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Excess suicides and attempted suicides in Italy attributable to the great recession
  1. Roberto De Vogli1,2,
  2. Michael Marmot1,
  3. David Stuckler3,4
  1. 1Department of Epidemiology and Public Health, Division of Population Health, University College London, London, UK
  2. 2School of Public Health, University of Michigan, Ann Arbor, USA
  3. 3Department of Sociology, Cambridge University, Cambridge, UK
  4. 4London School of Hygiene and Tropical Medicine, University of London, London, UK
  1. Correspondence to Dr Roberto De Vogli, Department of Epidemiology and Public Health, University College London, 1-19 Torrington Place, London WC1E 6BT, UK; r.devogli{at}ucl.ac.uk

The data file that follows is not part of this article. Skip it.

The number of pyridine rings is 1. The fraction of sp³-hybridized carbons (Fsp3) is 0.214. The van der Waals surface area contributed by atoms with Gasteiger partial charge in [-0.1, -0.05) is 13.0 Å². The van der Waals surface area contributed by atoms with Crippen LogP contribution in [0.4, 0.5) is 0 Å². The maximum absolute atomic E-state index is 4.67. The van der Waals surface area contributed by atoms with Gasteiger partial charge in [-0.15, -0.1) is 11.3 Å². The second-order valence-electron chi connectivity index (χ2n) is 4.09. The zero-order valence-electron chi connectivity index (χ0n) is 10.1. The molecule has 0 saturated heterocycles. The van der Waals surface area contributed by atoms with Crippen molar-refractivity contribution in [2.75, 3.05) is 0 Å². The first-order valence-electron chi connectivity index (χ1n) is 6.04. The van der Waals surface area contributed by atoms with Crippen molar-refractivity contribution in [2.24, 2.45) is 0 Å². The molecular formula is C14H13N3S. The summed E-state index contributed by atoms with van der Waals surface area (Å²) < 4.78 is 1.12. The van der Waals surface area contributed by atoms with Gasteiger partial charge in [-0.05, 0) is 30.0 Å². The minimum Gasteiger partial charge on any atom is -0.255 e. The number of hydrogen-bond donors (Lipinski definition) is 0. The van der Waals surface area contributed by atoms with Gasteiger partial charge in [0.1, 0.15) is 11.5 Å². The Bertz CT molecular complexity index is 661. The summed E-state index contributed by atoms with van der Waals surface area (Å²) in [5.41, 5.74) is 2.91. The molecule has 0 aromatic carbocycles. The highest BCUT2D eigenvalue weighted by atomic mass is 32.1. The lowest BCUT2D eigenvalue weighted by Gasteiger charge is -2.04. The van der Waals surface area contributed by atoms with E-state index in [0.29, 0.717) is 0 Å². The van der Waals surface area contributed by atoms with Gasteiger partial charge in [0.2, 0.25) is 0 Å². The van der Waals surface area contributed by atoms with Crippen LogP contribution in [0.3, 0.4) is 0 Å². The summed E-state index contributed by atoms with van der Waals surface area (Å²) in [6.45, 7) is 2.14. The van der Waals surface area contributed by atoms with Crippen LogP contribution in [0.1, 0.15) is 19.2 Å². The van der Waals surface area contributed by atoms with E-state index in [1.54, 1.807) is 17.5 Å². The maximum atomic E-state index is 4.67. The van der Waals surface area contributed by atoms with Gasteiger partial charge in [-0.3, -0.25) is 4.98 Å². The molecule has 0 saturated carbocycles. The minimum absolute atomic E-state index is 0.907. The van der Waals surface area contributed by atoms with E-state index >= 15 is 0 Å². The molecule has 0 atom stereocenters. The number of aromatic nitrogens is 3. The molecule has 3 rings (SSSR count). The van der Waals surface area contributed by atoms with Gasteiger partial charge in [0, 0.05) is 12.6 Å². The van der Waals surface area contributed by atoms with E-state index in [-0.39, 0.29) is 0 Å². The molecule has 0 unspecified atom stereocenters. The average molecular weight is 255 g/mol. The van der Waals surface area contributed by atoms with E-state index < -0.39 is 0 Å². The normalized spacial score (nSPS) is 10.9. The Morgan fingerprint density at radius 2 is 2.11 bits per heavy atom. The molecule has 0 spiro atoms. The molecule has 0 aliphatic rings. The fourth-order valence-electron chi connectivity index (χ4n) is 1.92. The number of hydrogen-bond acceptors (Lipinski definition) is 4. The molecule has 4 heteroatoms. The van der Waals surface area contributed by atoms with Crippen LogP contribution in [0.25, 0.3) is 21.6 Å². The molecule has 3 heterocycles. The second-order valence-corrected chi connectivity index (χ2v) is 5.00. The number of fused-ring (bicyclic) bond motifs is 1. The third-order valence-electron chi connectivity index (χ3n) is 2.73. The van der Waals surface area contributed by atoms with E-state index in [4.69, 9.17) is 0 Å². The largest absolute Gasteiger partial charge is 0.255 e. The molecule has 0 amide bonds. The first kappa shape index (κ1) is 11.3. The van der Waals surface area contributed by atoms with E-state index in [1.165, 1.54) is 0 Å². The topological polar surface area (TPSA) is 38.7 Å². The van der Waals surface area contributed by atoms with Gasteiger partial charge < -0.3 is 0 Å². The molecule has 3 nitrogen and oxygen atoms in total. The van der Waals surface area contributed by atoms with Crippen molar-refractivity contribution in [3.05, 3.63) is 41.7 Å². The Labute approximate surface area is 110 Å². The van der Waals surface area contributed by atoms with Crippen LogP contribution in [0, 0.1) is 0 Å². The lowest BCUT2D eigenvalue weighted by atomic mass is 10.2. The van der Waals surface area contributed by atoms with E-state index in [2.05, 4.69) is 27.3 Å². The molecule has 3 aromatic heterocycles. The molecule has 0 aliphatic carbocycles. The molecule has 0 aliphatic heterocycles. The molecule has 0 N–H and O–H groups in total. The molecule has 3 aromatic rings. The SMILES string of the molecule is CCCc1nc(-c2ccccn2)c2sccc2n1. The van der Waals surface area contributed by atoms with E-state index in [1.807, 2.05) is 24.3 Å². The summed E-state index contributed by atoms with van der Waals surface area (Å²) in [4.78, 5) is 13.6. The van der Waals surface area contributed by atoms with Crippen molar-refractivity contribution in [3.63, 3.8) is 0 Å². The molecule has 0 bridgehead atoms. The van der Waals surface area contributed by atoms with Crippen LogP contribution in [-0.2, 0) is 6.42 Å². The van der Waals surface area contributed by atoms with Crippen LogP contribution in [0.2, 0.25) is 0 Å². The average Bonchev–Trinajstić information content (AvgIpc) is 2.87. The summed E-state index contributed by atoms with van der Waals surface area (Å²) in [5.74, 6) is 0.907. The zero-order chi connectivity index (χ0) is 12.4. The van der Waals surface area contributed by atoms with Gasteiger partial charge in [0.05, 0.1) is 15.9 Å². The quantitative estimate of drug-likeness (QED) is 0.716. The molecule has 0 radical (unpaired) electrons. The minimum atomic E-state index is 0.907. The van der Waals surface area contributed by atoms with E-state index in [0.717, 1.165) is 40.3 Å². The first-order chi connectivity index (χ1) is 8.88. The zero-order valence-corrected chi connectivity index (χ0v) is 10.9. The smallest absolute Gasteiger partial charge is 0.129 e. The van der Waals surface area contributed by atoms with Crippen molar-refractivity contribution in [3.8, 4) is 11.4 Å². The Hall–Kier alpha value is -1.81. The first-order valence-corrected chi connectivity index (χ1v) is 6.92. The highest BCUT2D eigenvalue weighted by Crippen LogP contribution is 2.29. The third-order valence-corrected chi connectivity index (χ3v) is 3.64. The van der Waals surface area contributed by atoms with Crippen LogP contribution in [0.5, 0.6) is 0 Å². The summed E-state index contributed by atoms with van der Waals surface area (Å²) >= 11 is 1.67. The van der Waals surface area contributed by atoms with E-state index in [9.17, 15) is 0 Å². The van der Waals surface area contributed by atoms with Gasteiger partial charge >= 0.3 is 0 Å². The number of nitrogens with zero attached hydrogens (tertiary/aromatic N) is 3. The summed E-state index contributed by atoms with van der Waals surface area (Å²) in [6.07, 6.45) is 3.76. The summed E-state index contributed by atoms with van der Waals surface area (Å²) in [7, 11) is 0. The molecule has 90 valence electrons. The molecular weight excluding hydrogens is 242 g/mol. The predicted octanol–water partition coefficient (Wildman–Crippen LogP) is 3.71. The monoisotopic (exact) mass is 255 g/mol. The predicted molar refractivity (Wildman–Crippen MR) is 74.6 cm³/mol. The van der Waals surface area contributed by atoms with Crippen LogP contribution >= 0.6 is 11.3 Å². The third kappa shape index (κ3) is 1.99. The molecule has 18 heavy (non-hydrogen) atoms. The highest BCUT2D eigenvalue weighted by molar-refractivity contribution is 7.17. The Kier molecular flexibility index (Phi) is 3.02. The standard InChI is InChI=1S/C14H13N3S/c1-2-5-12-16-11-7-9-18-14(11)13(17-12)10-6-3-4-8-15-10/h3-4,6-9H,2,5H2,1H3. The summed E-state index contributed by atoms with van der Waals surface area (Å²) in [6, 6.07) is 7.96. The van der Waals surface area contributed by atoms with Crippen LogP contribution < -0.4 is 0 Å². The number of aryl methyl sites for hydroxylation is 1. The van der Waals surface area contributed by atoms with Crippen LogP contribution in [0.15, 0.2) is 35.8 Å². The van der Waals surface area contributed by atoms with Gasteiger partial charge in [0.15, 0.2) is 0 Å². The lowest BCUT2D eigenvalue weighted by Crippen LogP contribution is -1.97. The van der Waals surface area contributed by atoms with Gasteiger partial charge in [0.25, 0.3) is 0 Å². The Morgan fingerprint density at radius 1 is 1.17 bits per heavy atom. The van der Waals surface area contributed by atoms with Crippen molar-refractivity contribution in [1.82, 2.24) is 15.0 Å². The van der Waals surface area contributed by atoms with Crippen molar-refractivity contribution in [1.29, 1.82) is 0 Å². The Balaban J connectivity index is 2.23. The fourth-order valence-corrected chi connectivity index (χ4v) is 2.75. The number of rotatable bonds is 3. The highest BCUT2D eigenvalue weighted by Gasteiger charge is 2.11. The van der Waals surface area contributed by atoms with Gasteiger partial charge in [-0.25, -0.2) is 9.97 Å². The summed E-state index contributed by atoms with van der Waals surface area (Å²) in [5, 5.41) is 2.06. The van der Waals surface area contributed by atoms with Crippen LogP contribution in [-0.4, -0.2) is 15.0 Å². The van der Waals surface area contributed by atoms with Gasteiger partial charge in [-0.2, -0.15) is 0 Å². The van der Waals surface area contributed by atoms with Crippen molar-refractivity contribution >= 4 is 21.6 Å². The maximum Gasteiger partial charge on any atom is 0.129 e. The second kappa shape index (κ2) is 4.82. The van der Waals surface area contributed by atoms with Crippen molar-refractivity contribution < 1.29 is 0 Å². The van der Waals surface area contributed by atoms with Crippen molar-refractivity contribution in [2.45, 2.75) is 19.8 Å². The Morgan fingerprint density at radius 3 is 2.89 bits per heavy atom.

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In early May, widows of men who killed themselves began marching on tax offices in Bologna, Italy. Their protest? Austerity and tax collection put their husbands at risk. This is the first grassroots movement on mental health in Europe responding to what has been recently dubbed ‘suicide by economic crisis’.1

But not everyone agrees with these widows' interpretation of events. Although articles recently published in The Lancet 2 ,3 provided support for the hypothesis, some commentators have claimed that the suggestion that increases in suicides are linked to the recession is a ‘premature overinterpretation’.4 Are these recent suicide increases in Italy attributable to the financial crisis or just ‘normal statistical …

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